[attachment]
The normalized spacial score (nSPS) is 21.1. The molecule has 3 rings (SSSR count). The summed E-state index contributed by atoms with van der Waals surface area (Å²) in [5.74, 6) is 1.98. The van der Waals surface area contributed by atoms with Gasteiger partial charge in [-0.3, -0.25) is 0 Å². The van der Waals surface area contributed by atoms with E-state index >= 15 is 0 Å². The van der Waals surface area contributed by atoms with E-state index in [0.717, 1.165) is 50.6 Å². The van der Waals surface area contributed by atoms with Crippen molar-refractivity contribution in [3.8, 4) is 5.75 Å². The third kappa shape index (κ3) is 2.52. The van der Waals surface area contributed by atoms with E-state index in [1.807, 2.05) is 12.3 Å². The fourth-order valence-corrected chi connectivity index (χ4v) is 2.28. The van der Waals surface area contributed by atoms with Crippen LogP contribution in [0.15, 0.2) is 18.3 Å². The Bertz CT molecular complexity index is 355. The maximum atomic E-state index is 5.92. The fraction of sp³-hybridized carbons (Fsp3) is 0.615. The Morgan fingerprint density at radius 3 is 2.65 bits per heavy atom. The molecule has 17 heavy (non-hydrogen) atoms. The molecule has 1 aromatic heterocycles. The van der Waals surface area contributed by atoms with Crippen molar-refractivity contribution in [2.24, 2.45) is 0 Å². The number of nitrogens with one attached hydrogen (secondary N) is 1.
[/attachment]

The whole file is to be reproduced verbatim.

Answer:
The normalized spacial score (nSPS) is 21.1. The molecule has 3 rings (SSSR count). The summed E-state index contributed by atoms with van der Waals surface area (Å²) in [5.74, 6) is 1.98. The van der Waals surface area contributed by atoms with Gasteiger partial charge in [-0.3, -0.25) is 0 Å². The van der Waals surface area contributed by atoms with E-state index >= 15 is 0 Å². The van der Waals surface area contributed by atoms with E-state index in [0.717, 1.165) is 50.6 Å². The van der Waals surface area contributed by atoms with Crippen molar-refractivity contribution in [3.8, 4) is 5.75 Å². The third kappa shape index (κ3) is 2.52. The van der Waals surface area contributed by atoms with E-state index in [1.807, 2.05) is 12.3 Å². The fourth-order valence-corrected chi connectivity index (χ4v) is 2.28. The van der Waals surface area contributed by atoms with Crippen LogP contribution in [0.15, 0.2) is 18.3 Å². The Bertz CT molecular complexity index is 355. The maximum atomic E-state index is 5.92. The fraction of sp³-hybridized carbons (Fsp3) is 0.615. The Morgan fingerprint density at radius 3 is 2.65 bits per heavy atom. The molecule has 17 heavy (non-hydrogen) atoms. The molecule has 1 aromatic heterocycles. The van der Waals surface area contributed by atoms with Crippen molar-refractivity contribution in [2.24, 2.45) is 0 Å². The number of nitrogens with one attached hydrogen (secondary N) is 1.